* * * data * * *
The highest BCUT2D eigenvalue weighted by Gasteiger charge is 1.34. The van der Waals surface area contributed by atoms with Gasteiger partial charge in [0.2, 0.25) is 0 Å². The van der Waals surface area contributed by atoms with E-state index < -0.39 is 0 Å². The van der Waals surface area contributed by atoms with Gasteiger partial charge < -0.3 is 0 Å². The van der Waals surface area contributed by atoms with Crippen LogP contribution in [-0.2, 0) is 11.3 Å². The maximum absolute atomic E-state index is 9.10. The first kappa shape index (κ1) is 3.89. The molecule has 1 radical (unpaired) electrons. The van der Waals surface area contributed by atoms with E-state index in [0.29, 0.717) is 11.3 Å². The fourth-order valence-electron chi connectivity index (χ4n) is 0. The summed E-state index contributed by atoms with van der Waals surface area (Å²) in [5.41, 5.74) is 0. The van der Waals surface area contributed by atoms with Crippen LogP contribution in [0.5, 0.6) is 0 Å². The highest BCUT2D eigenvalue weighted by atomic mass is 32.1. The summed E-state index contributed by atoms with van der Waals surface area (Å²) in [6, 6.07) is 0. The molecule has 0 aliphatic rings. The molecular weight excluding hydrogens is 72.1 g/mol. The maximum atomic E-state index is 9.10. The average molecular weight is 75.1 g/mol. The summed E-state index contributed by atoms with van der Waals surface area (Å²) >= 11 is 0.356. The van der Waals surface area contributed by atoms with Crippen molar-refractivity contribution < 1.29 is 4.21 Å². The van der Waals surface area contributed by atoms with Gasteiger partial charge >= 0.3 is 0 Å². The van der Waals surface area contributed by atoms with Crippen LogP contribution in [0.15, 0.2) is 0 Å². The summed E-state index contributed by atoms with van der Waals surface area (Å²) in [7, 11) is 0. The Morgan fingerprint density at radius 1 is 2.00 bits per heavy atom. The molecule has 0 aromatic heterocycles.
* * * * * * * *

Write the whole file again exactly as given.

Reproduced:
The highest BCUT2D eigenvalue weighted by Gasteiger charge is 1.34. The van der Waals surface area contributed by atoms with Gasteiger partial charge in [0.2, 0.25) is 0 Å². The van der Waals surface area contributed by atoms with E-state index < -0.39 is 0 Å². The van der Waals surface area contributed by atoms with Gasteiger partial charge < -0.3 is 0 Å². The van der Waals surface area contributed by atoms with Crippen LogP contribution in [-0.2, 0) is 11.3 Å². The maximum absolute atomic E-state index is 9.10. The first kappa shape index (κ1) is 3.89. The molecule has 1 radical (unpaired) electrons. The van der Waals surface area contributed by atoms with E-state index in [0.29, 0.717) is 11.3 Å². The fourth-order valence-electron chi connectivity index (χ4n) is 0. The summed E-state index contributed by atoms with van der Waals surface area (Å²) in [5.41, 5.74) is 0. The van der Waals surface area contributed by atoms with Crippen LogP contribution in [0.5, 0.6) is 0 Å². The highest BCUT2D eigenvalue weighted by atomic mass is 32.1. The summed E-state index contributed by atoms with van der Waals surface area (Å²) in [6, 6.07) is 0. The molecule has 0 aliphatic rings. The molecular weight excluding hydrogens is 72.1 g/mol. The maximum atomic E-state index is 9.10. The average molecular weight is 75.1 g/mol. The summed E-state index contributed by atoms with van der Waals surface area (Å²) >= 11 is 0.356. The van der Waals surface area contributed by atoms with Crippen molar-refractivity contribution < 1.29 is 4.21 Å². The van der Waals surface area contributed by atoms with Gasteiger partial charge >= 0.3 is 0 Å². The van der Waals surface area contributed by atoms with Crippen LogP contribution in [0.15, 0.2) is 0 Å². The summed E-state index contributed by atoms with van der Waals surface area (Å²) in [7, 11) is 0. The Morgan fingerprint density at radius 1 is 2.00 bits per heavy atom. The molecule has 0 aromatic heterocycles.